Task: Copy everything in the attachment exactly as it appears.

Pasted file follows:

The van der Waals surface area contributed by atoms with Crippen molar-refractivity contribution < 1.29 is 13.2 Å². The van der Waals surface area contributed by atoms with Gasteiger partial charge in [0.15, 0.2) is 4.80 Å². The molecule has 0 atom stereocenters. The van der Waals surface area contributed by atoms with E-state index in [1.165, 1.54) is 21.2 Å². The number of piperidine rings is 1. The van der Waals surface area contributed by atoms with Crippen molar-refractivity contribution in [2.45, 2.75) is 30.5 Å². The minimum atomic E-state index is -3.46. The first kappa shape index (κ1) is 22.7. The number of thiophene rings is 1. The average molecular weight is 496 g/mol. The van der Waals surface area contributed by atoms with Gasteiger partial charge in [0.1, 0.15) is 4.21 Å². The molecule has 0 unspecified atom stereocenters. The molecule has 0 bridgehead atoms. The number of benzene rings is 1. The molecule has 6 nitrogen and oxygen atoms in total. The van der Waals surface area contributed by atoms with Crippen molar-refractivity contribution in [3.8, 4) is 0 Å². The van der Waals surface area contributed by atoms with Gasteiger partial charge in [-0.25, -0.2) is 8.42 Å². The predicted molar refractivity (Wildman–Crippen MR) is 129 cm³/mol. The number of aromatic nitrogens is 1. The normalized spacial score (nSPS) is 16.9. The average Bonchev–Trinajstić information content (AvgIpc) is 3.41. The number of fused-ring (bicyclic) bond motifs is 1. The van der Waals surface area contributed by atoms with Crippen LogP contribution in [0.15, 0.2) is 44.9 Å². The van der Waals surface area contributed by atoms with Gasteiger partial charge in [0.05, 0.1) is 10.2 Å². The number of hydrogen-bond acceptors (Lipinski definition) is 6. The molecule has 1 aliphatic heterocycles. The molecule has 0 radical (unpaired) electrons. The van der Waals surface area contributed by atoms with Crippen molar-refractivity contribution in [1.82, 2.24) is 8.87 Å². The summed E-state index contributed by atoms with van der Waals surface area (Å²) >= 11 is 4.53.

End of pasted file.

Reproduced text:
The van der Waals surface area contributed by atoms with Crippen molar-refractivity contribution < 1.29 is 13.2 Å². The van der Waals surface area contributed by atoms with Gasteiger partial charge in [0.15, 0.2) is 4.80 Å². The molecule has 0 atom stereocenters. The van der Waals surface area contributed by atoms with E-state index in [1.165, 1.54) is 21.2 Å². The number of piperidine rings is 1. The van der Waals surface area contributed by atoms with Crippen molar-refractivity contribution in [2.45, 2.75) is 30.5 Å². The minimum atomic E-state index is -3.46. The first kappa shape index (κ1) is 22.7. The number of thiophene rings is 1. The average molecular weight is 496 g/mol. The van der Waals surface area contributed by atoms with Gasteiger partial charge in [0.1, 0.15) is 4.21 Å². The molecule has 0 unspecified atom stereocenters. The molecule has 0 bridgehead atoms. The number of benzene rings is 1. The molecule has 6 nitrogen and oxygen atoms in total. The van der Waals surface area contributed by atoms with Crippen molar-refractivity contribution in [3.8, 4) is 0 Å². The van der Waals surface area contributed by atoms with Gasteiger partial charge in [-0.25, -0.2) is 8.42 Å². The predicted molar refractivity (Wildman–Crippen MR) is 129 cm³/mol. The number of aromatic nitrogens is 1. The normalized spacial score (nSPS) is 16.9. The average Bonchev–Trinajstić information content (AvgIpc) is 3.41. The number of fused-ring (bicyclic) bond motifs is 1. The van der Waals surface area contributed by atoms with Crippen LogP contribution in [0.15, 0.2) is 44.9 Å². The van der Waals surface area contributed by atoms with Gasteiger partial charge in [0.05, 0.1) is 10.2 Å². The number of hydrogen-bond acceptors (Lipinski definition) is 6. The molecule has 1 aliphatic heterocycles. The molecule has 0 radical (unpaired) electrons. The van der Waals surface area contributed by atoms with Crippen molar-refractivity contribution in [1.82, 2.24) is 8.87 Å². The summed E-state index contributed by atoms with van der Waals surface area (Å²) >= 11 is 4.53.